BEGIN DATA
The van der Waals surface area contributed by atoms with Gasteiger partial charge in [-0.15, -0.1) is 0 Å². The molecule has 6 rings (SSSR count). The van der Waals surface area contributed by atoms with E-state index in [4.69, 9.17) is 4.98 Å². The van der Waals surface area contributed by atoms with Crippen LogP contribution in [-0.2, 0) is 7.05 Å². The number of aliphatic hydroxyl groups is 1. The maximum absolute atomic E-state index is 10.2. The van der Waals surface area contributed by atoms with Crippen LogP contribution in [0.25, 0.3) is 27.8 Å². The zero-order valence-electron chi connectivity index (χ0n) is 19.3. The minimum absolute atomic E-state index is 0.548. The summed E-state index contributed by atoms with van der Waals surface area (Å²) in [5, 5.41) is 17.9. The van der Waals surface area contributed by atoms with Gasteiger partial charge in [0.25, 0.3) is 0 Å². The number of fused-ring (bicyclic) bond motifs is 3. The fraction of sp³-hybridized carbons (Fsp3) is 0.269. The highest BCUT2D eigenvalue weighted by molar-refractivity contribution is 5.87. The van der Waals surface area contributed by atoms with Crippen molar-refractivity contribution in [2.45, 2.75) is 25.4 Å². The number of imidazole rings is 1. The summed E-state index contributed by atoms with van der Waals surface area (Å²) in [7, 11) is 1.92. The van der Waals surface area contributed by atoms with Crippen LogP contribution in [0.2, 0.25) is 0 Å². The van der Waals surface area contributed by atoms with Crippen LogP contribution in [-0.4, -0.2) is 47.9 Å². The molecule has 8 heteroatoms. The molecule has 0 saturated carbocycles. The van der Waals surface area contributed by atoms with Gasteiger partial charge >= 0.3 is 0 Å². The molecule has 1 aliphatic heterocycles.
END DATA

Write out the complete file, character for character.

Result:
The van der Waals surface area contributed by atoms with Gasteiger partial charge in [-0.15, -0.1) is 0 Å². The molecule has 6 rings (SSSR count). The van der Waals surface area contributed by atoms with E-state index in [4.69, 9.17) is 4.98 Å². The van der Waals surface area contributed by atoms with Crippen LogP contribution in [-0.2, 0) is 7.05 Å². The number of aliphatic hydroxyl groups is 1. The maximum absolute atomic E-state index is 10.2. The van der Waals surface area contributed by atoms with Crippen LogP contribution in [0.25, 0.3) is 27.8 Å². The zero-order valence-electron chi connectivity index (χ0n) is 19.3. The minimum absolute atomic E-state index is 0.548. The summed E-state index contributed by atoms with van der Waals surface area (Å²) in [5, 5.41) is 17.9. The van der Waals surface area contributed by atoms with Gasteiger partial charge in [0.25, 0.3) is 0 Å². The number of fused-ring (bicyclic) bond motifs is 3. The fraction of sp³-hybridized carbons (Fsp3) is 0.269. The highest BCUT2D eigenvalue weighted by molar-refractivity contribution is 5.87. The van der Waals surface area contributed by atoms with Crippen molar-refractivity contribution in [2.45, 2.75) is 25.4 Å². The number of imidazole rings is 1. The summed E-state index contributed by atoms with van der Waals surface area (Å²) in [7, 11) is 1.92. The van der Waals surface area contributed by atoms with Crippen LogP contribution in [0.2, 0.25) is 0 Å². The van der Waals surface area contributed by atoms with Crippen LogP contribution in [-0.4, -0.2) is 47.9 Å². The molecule has 8 heteroatoms. The molecule has 0 saturated carbocycles. The van der Waals surface area contributed by atoms with Gasteiger partial charge >= 0.3 is 0 Å². The molecule has 1 aliphatic heterocycles.